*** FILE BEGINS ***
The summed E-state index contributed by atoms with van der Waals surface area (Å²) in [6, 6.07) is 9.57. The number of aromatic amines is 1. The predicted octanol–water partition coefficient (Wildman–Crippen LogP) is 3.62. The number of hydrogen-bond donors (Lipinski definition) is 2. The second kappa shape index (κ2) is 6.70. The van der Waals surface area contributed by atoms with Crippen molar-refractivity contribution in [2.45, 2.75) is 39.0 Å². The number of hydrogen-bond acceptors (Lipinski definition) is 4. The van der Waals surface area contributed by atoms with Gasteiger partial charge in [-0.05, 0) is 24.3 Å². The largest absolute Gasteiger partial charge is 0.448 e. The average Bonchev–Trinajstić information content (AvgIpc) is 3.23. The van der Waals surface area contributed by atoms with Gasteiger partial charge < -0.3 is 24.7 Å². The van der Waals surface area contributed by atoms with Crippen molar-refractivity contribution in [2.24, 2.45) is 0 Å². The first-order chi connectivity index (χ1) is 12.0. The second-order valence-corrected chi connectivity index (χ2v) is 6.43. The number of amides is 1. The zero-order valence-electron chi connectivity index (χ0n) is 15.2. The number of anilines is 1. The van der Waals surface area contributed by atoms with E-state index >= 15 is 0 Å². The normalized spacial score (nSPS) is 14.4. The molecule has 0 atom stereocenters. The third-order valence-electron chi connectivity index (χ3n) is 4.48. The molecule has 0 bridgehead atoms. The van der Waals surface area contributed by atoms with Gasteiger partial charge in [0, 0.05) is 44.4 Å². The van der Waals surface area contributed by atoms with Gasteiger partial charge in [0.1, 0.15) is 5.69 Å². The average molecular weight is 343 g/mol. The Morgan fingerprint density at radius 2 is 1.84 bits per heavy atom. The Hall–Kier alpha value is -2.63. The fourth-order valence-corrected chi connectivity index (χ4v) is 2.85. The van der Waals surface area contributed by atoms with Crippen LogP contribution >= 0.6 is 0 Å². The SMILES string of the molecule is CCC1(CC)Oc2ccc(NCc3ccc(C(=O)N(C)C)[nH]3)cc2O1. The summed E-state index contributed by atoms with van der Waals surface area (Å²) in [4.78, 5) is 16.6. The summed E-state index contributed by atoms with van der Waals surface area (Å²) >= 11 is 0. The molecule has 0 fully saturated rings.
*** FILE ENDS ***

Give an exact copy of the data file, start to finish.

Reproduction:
The summed E-state index contributed by atoms with van der Waals surface area (Å²) in [6, 6.07) is 9.57. The number of aromatic amines is 1. The predicted octanol–water partition coefficient (Wildman–Crippen LogP) is 3.62. The number of hydrogen-bond donors (Lipinski definition) is 2. The second kappa shape index (κ2) is 6.70. The van der Waals surface area contributed by atoms with Crippen molar-refractivity contribution in [2.45, 2.75) is 39.0 Å². The number of hydrogen-bond acceptors (Lipinski definition) is 4. The van der Waals surface area contributed by atoms with Gasteiger partial charge in [-0.05, 0) is 24.3 Å². The largest absolute Gasteiger partial charge is 0.448 e. The average Bonchev–Trinajstić information content (AvgIpc) is 3.23. The van der Waals surface area contributed by atoms with Gasteiger partial charge < -0.3 is 24.7 Å². The van der Waals surface area contributed by atoms with Crippen molar-refractivity contribution in [2.24, 2.45) is 0 Å². The first-order chi connectivity index (χ1) is 12.0. The second-order valence-corrected chi connectivity index (χ2v) is 6.43. The number of amides is 1. The zero-order valence-electron chi connectivity index (χ0n) is 15.2. The number of anilines is 1. The van der Waals surface area contributed by atoms with E-state index >= 15 is 0 Å². The normalized spacial score (nSPS) is 14.4. The molecule has 0 atom stereocenters. The third-order valence-electron chi connectivity index (χ3n) is 4.48. The molecule has 0 bridgehead atoms. The van der Waals surface area contributed by atoms with Gasteiger partial charge in [0, 0.05) is 44.4 Å². The van der Waals surface area contributed by atoms with Gasteiger partial charge in [0.1, 0.15) is 5.69 Å². The average molecular weight is 343 g/mol. The Morgan fingerprint density at radius 2 is 1.84 bits per heavy atom. The Hall–Kier alpha value is -2.63. The fourth-order valence-corrected chi connectivity index (χ4v) is 2.85. The van der Waals surface area contributed by atoms with Crippen LogP contribution >= 0.6 is 0 Å². The SMILES string of the molecule is CCC1(CC)Oc2ccc(NCc3ccc(C(=O)N(C)C)[nH]3)cc2O1. The summed E-state index contributed by atoms with van der Waals surface area (Å²) in [4.78, 5) is 16.6. The summed E-state index contributed by atoms with van der Waals surface area (Å²) >= 11 is 0. The molecule has 0 fully saturated rings.